The Three Marks of Existence in Buddhism

The three marks of existence in buddhism

The Three Marks of Existence in Buddhism In previous articles I’ve mentioned the teaching of the Three Marks of Existence in Buddhism, but didn’t go into much detail so here I’ll go into more detail about what those are. So what are the Three Marks of Existence in Buddhism? In short, they are Impermanence (Anicca in Pali; Anitya in Sanskrit), Suffering (dukkha), and Non-Self (Anatta in Pali; Anatman in Sanskrit) and they describe the essential nature of conditioned existence. The Buddha taught: “Bhikkhus, whether Tathāgatas arise or not, there persists that law, that stableness of the Dhamma, that fixed course … Continue reading

Buddhas Third Noble Truth – The End of Suffering

buddhas third noble truth

Buddhas Third Noble Truth – The Truth of the Cessation or End of Suffering Now that we’ve identified the problem (First Noble Truth) and found the root cause of the problem (Second Noble Truth), we can move on to the Third Noble Truth of the cessation (nirodha) of dukkha (suffering, craving; pronounced doo-ka) which can be seen as the prognosis. Gautama Buddha realized under the Bodhi tree that everything that arises has a cause, no exceptions.  Not only this, but anything subject to arising is also subject to cessation (an end) which also includes dukkha (suffering, craving). Keep in mind … Continue reading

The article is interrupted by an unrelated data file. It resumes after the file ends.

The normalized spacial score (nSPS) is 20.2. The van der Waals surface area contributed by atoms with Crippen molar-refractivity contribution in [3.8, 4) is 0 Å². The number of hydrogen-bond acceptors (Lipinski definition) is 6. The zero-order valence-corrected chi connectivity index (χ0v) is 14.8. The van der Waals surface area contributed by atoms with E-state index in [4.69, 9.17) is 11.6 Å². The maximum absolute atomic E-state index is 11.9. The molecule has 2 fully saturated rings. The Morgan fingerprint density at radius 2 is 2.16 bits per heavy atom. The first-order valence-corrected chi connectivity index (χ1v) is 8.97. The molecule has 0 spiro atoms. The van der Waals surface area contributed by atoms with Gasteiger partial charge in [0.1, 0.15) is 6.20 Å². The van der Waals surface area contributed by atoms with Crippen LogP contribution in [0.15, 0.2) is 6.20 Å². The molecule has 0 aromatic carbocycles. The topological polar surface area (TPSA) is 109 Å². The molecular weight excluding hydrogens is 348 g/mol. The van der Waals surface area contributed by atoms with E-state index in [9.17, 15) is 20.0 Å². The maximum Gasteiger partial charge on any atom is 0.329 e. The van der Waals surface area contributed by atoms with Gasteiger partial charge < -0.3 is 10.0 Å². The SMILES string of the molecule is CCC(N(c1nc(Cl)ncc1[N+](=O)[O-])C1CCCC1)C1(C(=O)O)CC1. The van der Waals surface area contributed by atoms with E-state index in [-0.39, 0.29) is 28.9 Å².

Buddhas First Noble Truth – The Truth of Suffering

buddhas first noble truth

The Buddhas First Noble Truth When Siddhartha sat under the Bodhi tree, he resolved that he would not rise until he found the way out of suffering. And when he rose after his enlightenment he came to the realization of the Four Noble Truths and the Eightfold Path. The Buddhas First Noble Truth (Arya satya in Sanskrit) is that all sentient beings are subject to Dukkha which is commonly translated as “suffering, pain, sorrow, misery” but it also has a deeper meaning of “unsatisfactoriness, frustration, seperation”. As Piyadassi Thera writes in the book “The Buddha’s Ancient Path” : “To the … Continue reading